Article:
Atmanirbhar for Prime Minister Atal Bihari Vajpayee involved “Atma-Shakti”—unleashing inner potential. The Vajpayee era witnessed the dismantling of the burdensome structures of the command economy through initiatives like disinvestment. Infrastructure projects like the Golden Quadrilateral and rural roads scheme have pushed the demand up and accelerated the economy, which resulted in a solid GDP growth rate of 8.5% by 2003-04.
The global recession of 2008-9, followed by the disastrous economic policies and endemic corruption of the UPA government, have left the economy in dire straits when Modi took over in 2014. Modi envisioned a self-reliance model based on the new economic reality of the country and the world. In his Independence Day address he stressed that India “does not advocate self-centric arrangements when it comes to self-reliance. India’s self-reliance is ingrained in the happiness, cooperation and peace of the world.”
Countries like Japan, China and Israel, which started their national reconstruction around the same time as that of Independent India, have all adopted Atmanirbhar as the foundation for their future growth. Each country had its own path to self-reliance. Sakuma Shozan is considered the father of Japan’s modernisation. His famous slogan in the 19th century, which Japan vigorously adopted after 1950, was: “Japanese morals and Western technology”. Japan depended heavily on western technology, without allowing western culture to influence it. In a few decades’ time it became self-reliant in technology too.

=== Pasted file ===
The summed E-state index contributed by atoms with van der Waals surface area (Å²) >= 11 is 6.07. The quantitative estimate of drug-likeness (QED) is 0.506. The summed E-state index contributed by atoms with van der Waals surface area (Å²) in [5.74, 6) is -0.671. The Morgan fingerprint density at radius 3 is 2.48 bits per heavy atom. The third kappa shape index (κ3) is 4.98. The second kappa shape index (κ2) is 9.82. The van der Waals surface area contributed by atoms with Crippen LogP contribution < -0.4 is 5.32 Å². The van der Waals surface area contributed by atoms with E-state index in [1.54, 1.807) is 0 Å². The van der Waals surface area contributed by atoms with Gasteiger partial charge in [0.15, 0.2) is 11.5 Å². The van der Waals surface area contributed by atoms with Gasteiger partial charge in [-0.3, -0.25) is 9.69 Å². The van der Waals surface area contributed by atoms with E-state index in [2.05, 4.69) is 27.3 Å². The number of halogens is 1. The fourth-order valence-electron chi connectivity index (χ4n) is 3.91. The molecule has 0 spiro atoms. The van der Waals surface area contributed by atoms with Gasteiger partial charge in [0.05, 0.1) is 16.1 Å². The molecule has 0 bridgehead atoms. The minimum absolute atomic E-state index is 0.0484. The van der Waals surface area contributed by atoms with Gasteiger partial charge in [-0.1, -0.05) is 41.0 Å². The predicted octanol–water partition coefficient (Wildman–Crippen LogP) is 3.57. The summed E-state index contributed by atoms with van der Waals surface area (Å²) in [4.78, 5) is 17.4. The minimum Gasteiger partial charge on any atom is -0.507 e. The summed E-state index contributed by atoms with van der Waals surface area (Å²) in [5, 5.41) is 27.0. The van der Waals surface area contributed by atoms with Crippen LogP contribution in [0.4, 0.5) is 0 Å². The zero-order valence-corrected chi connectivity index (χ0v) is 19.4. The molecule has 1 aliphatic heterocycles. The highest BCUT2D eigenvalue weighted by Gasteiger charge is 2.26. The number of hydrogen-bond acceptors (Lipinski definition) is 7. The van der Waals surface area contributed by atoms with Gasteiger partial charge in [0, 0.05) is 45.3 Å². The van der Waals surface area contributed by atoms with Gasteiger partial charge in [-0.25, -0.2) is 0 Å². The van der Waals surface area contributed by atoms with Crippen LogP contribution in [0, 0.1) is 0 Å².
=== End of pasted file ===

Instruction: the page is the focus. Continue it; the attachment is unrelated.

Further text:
China under Deng Xiaoping initiated economic revival in the early 1980s, with a single-minded focus on growth. A new concept of “GDP-ism” was coined to suggest that the objective of the Communist agenda should be to toil for higher GDP growth. From 1982 onwards, for almost three decades, China maintained an annual GDP growth of above 8%. GDP-ism became the mantra for the government as well as the people. China and India were at the same economic threshold in 1980, but in the following three decades, China surged ahead.
The start-up industry is a major player in the story of Israel’s economic success. It is a “Can-Do” nation. Israelis will never be content with what they have; they always try to innovate and improve. When Israel joined the world’s club of the rich—OECD group in 2009, it had a GDP higher than the group’s average.